How do you know if you are ‘good’ enough to ride with a clinician?

The answer to this is simple. Ask yourself these two things: Would the clinician want to teach you? And are you going to get anything out of it? And a corollary to the second question: is what you are going to get out of it worth the amount of money the particular clinician is charging?

Let’s face it – clinicians come in many flavors. Some, despite a whole slew of credentials, have no particularly helpful advice for riders or horses who have not reached a certain skill level. If the clinician has professed a preference for working with FEI horses and you show up with a training level Mustang, why would you be surprised at a lukewarm reception? On the other hand, some clinicians relish the chance to take on all comers and are happy to apply their brand of expertise to each horse they meet.

From an instructor’s point of view, I am often happy to send a student to a clinician who can reinforce my teaching or, by delivering much the same message in different words, can help the rider break through a problem she may have been having.

That said, there are certain clinicians that I discourage some students from riding with. A strong minded rider may not care if the clinician lacks good inter -personal skills. But about 30 years ago before she mellowed out, Lendon Gray, while extremely accomplished, was known for running out of patience as the day proceeded. If you were a first-time, insecure participant, you did not want to get the 3 o’clock lesson because invariably she would make that rider cry.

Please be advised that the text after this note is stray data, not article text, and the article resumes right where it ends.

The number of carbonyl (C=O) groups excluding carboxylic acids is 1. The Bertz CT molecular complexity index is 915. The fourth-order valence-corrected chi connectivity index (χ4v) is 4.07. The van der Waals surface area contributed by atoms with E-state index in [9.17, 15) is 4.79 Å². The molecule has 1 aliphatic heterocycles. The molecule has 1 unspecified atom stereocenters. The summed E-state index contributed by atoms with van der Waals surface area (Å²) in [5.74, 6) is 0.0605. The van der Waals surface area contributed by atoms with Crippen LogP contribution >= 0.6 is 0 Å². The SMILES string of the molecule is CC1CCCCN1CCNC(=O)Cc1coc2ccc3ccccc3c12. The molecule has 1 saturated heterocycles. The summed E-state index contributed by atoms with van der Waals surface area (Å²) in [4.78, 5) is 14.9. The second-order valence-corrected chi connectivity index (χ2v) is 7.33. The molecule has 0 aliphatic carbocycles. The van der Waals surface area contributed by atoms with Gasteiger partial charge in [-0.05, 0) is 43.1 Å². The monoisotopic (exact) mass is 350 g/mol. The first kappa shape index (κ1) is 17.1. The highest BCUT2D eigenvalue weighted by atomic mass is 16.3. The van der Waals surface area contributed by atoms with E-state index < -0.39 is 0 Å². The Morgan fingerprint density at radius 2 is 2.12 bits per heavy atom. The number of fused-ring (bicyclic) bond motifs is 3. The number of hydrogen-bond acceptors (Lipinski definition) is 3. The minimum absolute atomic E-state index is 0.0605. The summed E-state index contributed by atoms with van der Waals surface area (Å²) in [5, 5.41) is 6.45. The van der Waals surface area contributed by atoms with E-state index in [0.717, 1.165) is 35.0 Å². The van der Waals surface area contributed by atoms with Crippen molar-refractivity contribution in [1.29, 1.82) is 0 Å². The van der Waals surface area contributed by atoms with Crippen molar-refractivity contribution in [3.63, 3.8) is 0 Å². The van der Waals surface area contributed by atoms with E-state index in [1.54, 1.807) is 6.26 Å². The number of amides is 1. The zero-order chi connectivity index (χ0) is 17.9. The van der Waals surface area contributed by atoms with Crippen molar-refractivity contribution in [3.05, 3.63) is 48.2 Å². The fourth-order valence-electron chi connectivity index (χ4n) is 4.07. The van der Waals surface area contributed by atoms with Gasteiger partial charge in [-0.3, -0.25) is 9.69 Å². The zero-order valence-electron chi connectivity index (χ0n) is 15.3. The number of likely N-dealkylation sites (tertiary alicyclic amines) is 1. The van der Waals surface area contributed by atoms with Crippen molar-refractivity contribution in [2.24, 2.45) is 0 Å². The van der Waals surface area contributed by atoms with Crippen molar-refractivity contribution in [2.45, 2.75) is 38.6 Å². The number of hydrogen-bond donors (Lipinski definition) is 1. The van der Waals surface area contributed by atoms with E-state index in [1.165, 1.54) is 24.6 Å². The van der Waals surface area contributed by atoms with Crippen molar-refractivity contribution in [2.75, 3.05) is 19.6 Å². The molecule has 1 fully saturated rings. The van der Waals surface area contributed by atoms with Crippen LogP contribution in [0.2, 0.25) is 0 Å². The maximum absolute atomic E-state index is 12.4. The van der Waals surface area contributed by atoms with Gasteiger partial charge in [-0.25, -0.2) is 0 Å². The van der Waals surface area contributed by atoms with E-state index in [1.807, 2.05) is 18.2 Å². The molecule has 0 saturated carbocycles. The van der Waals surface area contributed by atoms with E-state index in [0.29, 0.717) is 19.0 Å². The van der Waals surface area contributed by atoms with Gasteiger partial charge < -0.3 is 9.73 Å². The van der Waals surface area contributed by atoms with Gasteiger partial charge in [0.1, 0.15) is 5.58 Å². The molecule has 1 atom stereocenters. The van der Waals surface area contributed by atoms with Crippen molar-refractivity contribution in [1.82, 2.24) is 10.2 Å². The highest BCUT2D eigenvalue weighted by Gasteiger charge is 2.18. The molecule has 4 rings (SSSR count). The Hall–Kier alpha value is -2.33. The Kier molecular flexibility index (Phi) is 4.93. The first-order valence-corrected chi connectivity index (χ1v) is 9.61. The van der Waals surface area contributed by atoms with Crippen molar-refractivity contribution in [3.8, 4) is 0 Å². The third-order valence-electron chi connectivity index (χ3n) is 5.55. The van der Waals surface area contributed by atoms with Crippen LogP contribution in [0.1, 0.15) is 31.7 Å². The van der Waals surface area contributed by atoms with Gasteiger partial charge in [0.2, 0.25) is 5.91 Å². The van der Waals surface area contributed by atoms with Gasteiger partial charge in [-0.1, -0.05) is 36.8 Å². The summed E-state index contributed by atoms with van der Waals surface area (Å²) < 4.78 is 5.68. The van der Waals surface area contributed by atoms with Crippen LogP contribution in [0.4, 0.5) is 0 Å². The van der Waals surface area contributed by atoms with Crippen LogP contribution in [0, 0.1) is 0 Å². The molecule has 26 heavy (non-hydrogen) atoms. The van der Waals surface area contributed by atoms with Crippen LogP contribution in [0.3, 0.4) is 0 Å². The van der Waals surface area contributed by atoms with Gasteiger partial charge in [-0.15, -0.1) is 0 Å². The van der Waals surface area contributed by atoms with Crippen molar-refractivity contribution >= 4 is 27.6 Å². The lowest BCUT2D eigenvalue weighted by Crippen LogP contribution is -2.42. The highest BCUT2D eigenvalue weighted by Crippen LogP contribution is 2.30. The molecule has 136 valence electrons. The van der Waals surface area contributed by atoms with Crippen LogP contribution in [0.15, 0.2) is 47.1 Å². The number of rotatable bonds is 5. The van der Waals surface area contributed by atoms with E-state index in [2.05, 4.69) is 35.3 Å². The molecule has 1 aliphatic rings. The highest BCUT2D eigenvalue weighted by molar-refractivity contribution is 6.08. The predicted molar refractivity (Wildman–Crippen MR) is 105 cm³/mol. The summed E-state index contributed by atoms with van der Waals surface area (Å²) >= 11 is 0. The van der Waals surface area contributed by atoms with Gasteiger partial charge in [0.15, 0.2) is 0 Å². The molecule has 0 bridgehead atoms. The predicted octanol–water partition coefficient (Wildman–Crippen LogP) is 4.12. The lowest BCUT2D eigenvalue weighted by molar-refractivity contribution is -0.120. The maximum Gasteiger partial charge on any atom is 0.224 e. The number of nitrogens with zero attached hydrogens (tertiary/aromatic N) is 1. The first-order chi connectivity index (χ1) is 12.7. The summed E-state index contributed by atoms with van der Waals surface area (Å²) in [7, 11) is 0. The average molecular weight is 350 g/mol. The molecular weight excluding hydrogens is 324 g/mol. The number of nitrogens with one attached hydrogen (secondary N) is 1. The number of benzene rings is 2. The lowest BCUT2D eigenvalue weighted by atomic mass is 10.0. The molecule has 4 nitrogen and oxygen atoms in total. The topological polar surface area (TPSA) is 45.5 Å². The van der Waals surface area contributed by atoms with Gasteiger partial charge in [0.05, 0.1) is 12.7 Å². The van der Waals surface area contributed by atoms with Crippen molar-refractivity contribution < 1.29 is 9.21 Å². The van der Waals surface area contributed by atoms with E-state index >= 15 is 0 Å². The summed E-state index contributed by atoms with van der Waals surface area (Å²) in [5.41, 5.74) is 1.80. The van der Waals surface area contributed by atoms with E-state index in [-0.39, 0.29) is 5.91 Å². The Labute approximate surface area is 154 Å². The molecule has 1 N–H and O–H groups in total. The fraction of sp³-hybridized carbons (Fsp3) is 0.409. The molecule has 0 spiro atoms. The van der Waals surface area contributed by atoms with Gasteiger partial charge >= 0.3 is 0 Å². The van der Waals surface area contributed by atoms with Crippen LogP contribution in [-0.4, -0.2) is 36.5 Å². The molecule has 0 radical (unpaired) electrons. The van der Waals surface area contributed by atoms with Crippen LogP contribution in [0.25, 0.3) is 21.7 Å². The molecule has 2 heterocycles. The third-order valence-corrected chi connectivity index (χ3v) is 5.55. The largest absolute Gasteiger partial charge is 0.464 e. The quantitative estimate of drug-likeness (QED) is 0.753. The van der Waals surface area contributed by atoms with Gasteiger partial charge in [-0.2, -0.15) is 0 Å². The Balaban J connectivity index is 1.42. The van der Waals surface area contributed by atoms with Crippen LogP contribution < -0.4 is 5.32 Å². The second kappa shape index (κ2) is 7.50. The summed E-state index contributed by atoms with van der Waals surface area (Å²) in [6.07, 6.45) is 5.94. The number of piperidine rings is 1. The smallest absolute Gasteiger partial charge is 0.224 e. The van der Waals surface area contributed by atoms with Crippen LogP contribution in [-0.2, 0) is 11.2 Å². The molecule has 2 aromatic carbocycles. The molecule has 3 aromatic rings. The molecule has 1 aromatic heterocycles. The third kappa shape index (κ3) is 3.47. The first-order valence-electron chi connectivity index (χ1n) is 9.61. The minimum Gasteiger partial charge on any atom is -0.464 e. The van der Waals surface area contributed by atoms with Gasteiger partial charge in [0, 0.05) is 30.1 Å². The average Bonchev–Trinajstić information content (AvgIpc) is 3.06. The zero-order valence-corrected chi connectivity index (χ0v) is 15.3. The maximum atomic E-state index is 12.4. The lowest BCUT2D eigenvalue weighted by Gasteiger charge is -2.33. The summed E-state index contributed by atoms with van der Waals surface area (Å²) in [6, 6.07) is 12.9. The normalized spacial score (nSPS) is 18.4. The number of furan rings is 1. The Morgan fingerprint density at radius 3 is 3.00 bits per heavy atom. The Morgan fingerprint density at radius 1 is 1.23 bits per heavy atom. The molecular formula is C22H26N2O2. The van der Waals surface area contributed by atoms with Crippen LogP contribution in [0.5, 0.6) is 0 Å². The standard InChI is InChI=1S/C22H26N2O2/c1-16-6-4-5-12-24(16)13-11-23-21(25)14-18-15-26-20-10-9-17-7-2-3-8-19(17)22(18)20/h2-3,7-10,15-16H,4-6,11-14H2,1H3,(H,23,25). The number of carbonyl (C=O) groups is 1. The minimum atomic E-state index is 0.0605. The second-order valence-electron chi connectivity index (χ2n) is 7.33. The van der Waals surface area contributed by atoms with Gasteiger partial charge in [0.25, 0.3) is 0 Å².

As for what a lesson is worth, I suppose that depends on how you define “disposable income. ” You have to ask yourself if there’s enough value in shelling out the money for an expensive clinic ride if that same amount of money could buy you three lessons from your regular instructor. As an aside, looking at the exorbitant fees some “Hollywood” clinicians are charging – I heard as much as four, five and nearly $600 for a single ride – I have to wonder if any information they can impart could be that precious.

One final thought – window shop before you buy. It never hurts to audit a new person’s teaching the first time before you put you and your horse on the spot. If they’re good with someone like you or with the kind of horse you’ll bring, it’s a pretty safe bet you’ll enjoy your lessons.

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